Swedroe: Don’t Join The China Panic

August 26, 2015

It’s not as if investors didn’t already have enough to worry about with the Greek crisis, Puerto Rico’s default, the Iranian nuclear agreement, ISIS, the Fed ending its zero-interest-rate policy in the near future, and gurus such as GMO’s Jeremy Grantham proclaiming that the market is vastly overvalued based on the Shiller CAPE 10 ratio. But we now have alarm bells going off from the world’s second-largest economy, China, where slower economic growth is expected.

Concern over slower growth in China has led to sharp sell-offs in many emerging market countries. Those concerns spilled over to the markets of developed economies last week. After closing at 2,012 on Monday, Aug. 17, the S&P 500 fell 0.5 percent on Tuesday, another 0.8 percent on Wednesday, 2.1 percent on Thursday, and 3.2 percent on Friday.

That’s a total loss of roughly 5.3 percent in those last two days, and a total loss of 6.3 percent in four days. That made it the worst weekly loss since 2011. Further, the drop of almost 4 percent for the S&P 500 on Monday, Aug. 24 increased the total loss over five days to 9.4 percent. That’s certainly enough to scare many investors.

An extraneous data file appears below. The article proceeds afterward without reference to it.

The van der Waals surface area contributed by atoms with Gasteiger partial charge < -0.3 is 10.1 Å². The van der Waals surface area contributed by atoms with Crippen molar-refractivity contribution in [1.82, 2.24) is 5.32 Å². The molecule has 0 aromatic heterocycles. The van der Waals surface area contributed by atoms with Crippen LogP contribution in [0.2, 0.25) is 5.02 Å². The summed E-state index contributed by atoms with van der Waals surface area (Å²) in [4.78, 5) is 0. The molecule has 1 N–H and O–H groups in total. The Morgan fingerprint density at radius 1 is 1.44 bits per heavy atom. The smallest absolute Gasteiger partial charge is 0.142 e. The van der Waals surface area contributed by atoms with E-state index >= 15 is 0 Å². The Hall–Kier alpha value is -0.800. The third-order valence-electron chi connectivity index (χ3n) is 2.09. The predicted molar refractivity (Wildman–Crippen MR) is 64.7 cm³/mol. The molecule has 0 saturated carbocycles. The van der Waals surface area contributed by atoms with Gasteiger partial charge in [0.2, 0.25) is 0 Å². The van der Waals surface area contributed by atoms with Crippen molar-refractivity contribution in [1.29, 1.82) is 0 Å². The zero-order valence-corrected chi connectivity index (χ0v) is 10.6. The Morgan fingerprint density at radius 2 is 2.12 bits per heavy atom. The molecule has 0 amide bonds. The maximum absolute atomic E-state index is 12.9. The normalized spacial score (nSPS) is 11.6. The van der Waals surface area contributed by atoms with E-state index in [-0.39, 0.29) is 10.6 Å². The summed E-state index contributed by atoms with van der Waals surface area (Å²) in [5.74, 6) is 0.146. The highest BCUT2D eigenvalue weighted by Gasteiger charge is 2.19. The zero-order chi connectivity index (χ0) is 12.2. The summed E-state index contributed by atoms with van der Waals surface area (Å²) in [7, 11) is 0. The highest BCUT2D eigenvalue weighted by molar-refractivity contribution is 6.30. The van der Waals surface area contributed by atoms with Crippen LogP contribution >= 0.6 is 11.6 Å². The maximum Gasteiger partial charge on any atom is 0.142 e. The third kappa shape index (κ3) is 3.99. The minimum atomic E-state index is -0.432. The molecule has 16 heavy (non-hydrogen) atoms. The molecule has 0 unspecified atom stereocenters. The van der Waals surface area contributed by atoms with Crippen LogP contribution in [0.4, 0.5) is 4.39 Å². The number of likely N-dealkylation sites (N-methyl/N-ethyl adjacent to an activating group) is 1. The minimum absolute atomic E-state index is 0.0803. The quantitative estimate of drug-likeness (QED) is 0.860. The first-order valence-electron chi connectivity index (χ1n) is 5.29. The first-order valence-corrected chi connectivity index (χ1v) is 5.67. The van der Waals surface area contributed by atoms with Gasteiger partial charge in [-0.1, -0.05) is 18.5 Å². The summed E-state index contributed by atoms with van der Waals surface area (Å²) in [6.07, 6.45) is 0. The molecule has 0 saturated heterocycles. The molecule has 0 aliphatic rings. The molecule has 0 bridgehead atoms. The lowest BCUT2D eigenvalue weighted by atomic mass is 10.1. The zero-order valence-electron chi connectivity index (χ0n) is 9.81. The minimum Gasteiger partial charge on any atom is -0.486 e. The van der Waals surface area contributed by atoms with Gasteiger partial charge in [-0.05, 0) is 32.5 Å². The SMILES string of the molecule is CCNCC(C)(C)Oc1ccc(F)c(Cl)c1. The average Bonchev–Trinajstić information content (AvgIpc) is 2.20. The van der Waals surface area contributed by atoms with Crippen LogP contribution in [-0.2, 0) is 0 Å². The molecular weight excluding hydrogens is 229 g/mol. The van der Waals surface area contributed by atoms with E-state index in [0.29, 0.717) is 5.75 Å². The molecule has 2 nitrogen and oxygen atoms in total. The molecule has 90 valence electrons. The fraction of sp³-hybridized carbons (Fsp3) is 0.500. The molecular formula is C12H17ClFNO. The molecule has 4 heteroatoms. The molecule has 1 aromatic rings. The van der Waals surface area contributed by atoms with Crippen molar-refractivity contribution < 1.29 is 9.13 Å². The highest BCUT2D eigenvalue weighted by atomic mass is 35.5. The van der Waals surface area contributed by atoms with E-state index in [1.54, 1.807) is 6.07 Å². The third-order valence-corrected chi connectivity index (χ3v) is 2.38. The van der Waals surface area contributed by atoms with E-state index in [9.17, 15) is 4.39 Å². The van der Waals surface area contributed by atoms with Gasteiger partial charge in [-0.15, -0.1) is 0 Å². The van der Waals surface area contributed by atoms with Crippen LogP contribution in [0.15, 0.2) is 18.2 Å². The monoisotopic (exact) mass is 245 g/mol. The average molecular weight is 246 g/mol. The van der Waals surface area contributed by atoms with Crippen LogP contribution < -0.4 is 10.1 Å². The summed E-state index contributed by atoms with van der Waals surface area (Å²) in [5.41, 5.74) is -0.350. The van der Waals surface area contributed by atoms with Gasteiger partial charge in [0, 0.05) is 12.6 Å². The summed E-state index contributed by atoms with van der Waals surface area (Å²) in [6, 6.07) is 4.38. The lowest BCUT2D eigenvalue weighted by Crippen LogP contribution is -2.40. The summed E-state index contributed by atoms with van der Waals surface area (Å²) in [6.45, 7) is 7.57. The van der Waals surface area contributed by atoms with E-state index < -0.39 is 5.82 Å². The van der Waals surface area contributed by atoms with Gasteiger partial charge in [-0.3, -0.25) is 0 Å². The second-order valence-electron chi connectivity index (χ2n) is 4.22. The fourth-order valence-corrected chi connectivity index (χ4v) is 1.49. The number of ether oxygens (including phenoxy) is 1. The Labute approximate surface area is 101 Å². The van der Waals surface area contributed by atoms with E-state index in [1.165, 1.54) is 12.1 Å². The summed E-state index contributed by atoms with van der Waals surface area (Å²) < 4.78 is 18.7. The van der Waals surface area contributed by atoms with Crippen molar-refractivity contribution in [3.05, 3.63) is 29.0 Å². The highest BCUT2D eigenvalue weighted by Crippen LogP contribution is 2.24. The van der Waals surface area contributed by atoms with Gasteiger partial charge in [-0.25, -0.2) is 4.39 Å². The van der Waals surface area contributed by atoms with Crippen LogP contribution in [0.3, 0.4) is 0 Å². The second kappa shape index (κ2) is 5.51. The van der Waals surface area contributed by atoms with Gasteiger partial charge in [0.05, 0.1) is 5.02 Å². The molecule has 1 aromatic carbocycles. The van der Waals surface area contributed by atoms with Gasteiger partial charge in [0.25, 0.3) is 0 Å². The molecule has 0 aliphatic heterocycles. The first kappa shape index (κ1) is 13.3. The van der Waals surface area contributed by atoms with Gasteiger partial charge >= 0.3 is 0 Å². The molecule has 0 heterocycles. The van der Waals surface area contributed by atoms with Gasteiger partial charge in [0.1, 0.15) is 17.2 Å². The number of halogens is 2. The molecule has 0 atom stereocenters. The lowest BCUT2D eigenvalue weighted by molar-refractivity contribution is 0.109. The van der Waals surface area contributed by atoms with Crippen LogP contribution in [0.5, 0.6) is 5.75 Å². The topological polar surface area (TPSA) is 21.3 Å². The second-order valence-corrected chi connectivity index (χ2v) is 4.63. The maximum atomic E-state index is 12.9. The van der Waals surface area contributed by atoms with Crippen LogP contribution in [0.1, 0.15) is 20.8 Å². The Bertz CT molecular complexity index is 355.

While there surely is risk that the markets will fall much further, the prudent strategy is to stick with your well-thought-out plan, one that has already anticipated events like those of the past few days because they have happened many times before.

Consider the evidence from a study by Benoit Mandelbrot and Richard Hudson, which found that the stock market exhibits far more extreme events than would be expected if returns are normally distributed like we see in the famous bell curve.

We can also see evidence of this in how investment returns are not earned smoothly. While the S&P 500’s average annual return has been 12 percent, you can see from the charts below that there are very few years with returns close to the average.

The lesson here is that it would have been virtually impossible to earn those long-term returns of just over 10 percent per annum without having the discipline to be present all the time.

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